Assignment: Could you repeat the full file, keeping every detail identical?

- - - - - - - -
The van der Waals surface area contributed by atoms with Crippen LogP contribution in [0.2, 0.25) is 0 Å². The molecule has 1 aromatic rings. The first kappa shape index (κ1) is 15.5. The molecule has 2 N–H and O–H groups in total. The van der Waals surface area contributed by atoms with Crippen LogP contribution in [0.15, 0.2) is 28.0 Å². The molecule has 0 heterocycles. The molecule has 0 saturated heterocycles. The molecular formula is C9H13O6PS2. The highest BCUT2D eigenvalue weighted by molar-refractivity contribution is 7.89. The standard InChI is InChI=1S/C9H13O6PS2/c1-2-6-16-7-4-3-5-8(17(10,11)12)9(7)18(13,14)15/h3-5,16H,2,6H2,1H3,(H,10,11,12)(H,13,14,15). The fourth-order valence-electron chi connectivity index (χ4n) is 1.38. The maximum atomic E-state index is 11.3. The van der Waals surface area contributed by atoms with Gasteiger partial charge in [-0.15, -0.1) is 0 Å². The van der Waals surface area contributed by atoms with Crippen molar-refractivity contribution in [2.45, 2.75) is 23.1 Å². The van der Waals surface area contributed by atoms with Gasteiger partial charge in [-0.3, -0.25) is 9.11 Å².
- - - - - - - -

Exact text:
The van der Waals surface area contributed by atoms with Crippen LogP contribution in [0.2, 0.25) is 0 Å². The molecule has 1 aromatic rings. The first kappa shape index (κ1) is 15.5. The molecule has 2 N–H and O–H groups in total. The van der Waals surface area contributed by atoms with Crippen LogP contribution in [0.15, 0.2) is 28.0 Å². The molecule has 0 heterocycles. The molecule has 0 saturated heterocycles. The molecular formula is C9H13O6PS2. The highest BCUT2D eigenvalue weighted by molar-refractivity contribution is 7.89. The standard InChI is InChI=1S/C9H13O6PS2/c1-2-6-16-7-4-3-5-8(17(10,11)12)9(7)18(13,14)15/h3-5,16H,2,6H2,1H3,(H,10,11,12)(H,13,14,15). The fourth-order valence-electron chi connectivity index (χ4n) is 1.38. The maximum atomic E-state index is 11.3. The van der Waals surface area contributed by atoms with Gasteiger partial charge in [-0.15, -0.1) is 0 Å². The van der Waals surface area contributed by atoms with Crippen molar-refractivity contribution in [2.45, 2.75) is 23.1 Å². The van der Waals surface area contributed by atoms with Gasteiger partial charge in [-0.3, -0.25) is 9.11 Å².